Monday, January 25, 2010

The Only Republican I've Ever Liked

In the spirit of full disclosure, I will admit now that between giving up on rock and roll and becoming the worst-selling author of a book about The Kinks (to whose post-60s music I am not flattered to hear my own compared, and about whom I want never to speak or even hear ever again), I briefly supported myself as a kidnapper.

Vacationing in Puerto Vallarta, Mexico, in the early fall of 1983, my first wife and I signed up for the horseback excursion our hotel offered. During the otherwise pleasant outing, a jowly, pink, wire-rimmed glasses guy whose bloatedness presumably suggested prosperity was snatched from among us with his wife by a quartet of what I supposed might have been called banditos with rotting teeth and intimidating glares. At first, I hoped it was some sort of charade intended to make the experience more vivid, but there was no mistaking the genuineness of Jowlyboy’s terrified whimpering as the banditos’ leader vigorously sodomized him right in front of us.

When they’d gone, our tour leader, who had some typical latino given name that I don’t recall — Miguel, something along those line — explained that, while the Bahía de Banderas tourism office had long been looking into ways of curtailing such abductions, they were still fairly commonplace. He hoped we would enjoy the balance of our ride, and we did.

On getting home to Los Angeles and finding nothing in the mailbox but a lot of form letters from editors thanking me for my interest in their periodicals, but lamenting that what I’d submitted wasn’t quite right for them, I resolved to return to Mexico and try my own hand at kidnapping.

I was lucky enough, within 10 days of essentially becoming a fixture at a Starbucks in Mexico City’s high-crime Iztapalapa district known to be a favorite meeting place of kidnappers, to fall in with a gang of similarly disgruntled fellow American expats. Their leader, or jefe, J. Ronald Feldman, had been a very successful intellectual property lawyer in the Twin Cities until realizing that you go around only once in life, and that his own had been pretty low on excitement. He’d grown a Fu Manchu (or, as he preferred, Sgt. Pepper-era John Lennon) mustache, learned a bit of Spanish, developed what would eventually prove a fatal thirst for artisanal tequila, and established himself as one of Mexico’s top human traffickers.

The Mexican media’s portrayal of him as a brutal sociopath notwithstanding, he was a patient and generous mentor to me, and within six months of my first latte in Iztapalapa, I was leading my own crew. You can imagine my elation on discovering that our first victim, L. Powell Bruton, on whom we descended as he left a swanky restaurant on Av. Presidente Masarik in the Polanco district, was an occasional advisor to Ronald Reagan, a former golf partner of Richard Nixon, and presumably obscenely rich.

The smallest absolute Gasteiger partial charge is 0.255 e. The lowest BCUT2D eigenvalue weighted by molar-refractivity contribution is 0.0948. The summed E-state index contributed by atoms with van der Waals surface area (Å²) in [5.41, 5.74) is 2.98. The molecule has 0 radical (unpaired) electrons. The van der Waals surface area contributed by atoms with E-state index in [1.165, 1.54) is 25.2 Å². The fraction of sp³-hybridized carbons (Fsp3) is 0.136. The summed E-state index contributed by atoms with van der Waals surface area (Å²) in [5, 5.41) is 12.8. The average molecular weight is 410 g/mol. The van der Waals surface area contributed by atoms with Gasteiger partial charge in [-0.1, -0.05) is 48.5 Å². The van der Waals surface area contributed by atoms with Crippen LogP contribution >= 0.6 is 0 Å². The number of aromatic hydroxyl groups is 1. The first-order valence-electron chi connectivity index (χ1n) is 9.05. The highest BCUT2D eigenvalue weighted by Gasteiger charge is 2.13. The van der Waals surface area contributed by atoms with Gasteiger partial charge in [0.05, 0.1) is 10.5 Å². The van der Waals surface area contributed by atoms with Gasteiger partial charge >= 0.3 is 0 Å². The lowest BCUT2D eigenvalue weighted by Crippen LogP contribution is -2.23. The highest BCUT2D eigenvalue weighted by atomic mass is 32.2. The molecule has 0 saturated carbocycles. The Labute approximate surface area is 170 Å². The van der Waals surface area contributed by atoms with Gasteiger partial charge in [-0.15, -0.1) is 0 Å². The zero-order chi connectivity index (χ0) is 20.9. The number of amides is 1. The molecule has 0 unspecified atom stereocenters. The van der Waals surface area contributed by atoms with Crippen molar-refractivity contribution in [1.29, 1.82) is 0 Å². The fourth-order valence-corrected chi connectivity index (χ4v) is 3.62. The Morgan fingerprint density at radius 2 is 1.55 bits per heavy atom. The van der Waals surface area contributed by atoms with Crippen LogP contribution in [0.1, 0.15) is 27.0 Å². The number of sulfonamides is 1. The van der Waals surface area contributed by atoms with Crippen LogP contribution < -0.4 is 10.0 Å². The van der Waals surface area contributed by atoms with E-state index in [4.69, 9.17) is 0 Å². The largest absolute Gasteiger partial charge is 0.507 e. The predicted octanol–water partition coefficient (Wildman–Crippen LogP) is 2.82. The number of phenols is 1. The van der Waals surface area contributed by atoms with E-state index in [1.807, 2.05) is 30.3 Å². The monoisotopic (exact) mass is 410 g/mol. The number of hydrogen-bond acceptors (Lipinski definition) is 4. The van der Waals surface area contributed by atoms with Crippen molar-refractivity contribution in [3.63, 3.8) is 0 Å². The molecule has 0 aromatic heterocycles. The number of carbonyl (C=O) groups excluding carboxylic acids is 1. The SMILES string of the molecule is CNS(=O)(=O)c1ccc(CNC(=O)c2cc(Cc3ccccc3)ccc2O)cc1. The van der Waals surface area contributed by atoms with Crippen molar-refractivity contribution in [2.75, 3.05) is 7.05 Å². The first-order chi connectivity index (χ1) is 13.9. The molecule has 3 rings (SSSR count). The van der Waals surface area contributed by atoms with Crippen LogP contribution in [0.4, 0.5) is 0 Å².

The problem was that he was also a good egg, good-humored, brave, not a whiner. A lot of the people I’d snatched as part of the Feldman gang had started out threatening us, saying things like, “You have no idea how much hot water you’ve gotten yourself into, pal,” as though in a Ridley Scott film, and then, when that didn’t work, begging weepily, making real nuisances of themselves (which, of course, was the whole idea). Pow (he explicitly forbade us to call him Mr. Bruton), though, took the whole thing with remarkable grace, saying, “Hey, I understand you fellows are just doing what you think you need to,” even after learning that we would be sending his attorney one of his fingers every extra day we had to wait for the $18.75 million ransom we’d demanded.

He also did his best to help me understand that he’d left very strict instructions for…his people never to negotiate with kidnappers, but I, in that way I sometimes have — in that way I have far, far too often — didn’t take it to heart. Eight days after his snatching, he had only his thumbs left, and we not a nickel in ransom money, but even then he retained his sense of humor. “A heckuva lot of good opposable thumbs are going to do me,” he chuckled at one point while I cursed the non-ringing telephone and motionless fax machine, “now that you’ve left me nothing to oppose them with!” That night, when I finally broke into tears of frustration, he said, “Hey, come on now, John. Nobody’s going to hire me as a typist or piano player, but I can still hitchhike, and in both the USA and UK!” I can honestly tell you he was the only Republican I’ve ever liked.

Within six months, I’d returned to California, swallowed my pride, and myself taken as a job as a typist. Sometimes in this wacky world, people get exactly what’s coming to them.

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